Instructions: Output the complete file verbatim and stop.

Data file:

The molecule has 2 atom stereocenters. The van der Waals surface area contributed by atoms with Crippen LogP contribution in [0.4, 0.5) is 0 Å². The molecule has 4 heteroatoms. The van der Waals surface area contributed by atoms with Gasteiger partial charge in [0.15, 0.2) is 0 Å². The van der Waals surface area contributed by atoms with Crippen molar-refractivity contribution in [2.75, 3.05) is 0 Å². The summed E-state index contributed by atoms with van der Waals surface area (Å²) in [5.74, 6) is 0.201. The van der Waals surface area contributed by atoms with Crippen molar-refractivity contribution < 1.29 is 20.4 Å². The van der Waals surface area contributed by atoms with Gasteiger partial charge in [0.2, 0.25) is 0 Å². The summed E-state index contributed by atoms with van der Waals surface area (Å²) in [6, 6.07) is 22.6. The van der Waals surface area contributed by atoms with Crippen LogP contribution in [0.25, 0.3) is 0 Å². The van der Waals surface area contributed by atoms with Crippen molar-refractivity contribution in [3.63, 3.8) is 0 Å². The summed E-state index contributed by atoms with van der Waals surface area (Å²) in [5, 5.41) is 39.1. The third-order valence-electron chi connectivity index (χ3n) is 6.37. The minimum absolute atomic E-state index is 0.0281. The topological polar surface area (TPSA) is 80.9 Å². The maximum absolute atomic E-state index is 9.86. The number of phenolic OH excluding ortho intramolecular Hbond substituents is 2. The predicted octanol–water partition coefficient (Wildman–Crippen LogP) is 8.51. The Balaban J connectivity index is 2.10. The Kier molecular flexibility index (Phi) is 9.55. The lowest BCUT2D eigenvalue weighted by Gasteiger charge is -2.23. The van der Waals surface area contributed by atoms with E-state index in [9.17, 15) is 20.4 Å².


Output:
The molecule has 2 atom stereocenters. The van der Waals surface area contributed by atoms with Crippen LogP contribution in [0.4, 0.5) is 0 Å². The molecule has 4 heteroatoms. The van der Waals surface area contributed by atoms with Gasteiger partial charge in [0.15, 0.2) is 0 Å². The van der Waals surface area contributed by atoms with Crippen molar-refractivity contribution in [2.75, 3.05) is 0 Å². The summed E-state index contributed by atoms with van der Waals surface area (Å²) in [5.74, 6) is 0.201. The van der Waals surface area contributed by atoms with Crippen molar-refractivity contribution < 1.29 is 20.4 Å². The van der Waals surface area contributed by atoms with Gasteiger partial charge in [0.2, 0.25) is 0 Å². The summed E-state index contributed by atoms with van der Waals surface area (Å²) in [6, 6.07) is 22.6. The van der Waals surface area contributed by atoms with Crippen LogP contribution in [0.25, 0.3) is 0 Å². The van der Waals surface area contributed by atoms with Crippen molar-refractivity contribution in [3.63, 3.8) is 0 Å². The summed E-state index contributed by atoms with van der Waals surface area (Å²) in [5, 5.41) is 39.1. The third-order valence-electron chi connectivity index (χ3n) is 6.37. The minimum absolute atomic E-state index is 0.0281. The topological polar surface area (TPSA) is 80.9 Å². The maximum absolute atomic E-state index is 9.86. The number of phenolic OH excluding ortho intramolecular Hbond substituents is 2. The predicted octanol–water partition coefficient (Wildman–Crippen LogP) is 8.51. The Balaban J connectivity index is 2.10. The Kier molecular flexibility index (Phi) is 9.55. The lowest BCUT2D eigenvalue weighted by Gasteiger charge is -2.23. The van der Waals surface area contributed by atoms with E-state index in [9.17, 15) is 20.4 Å².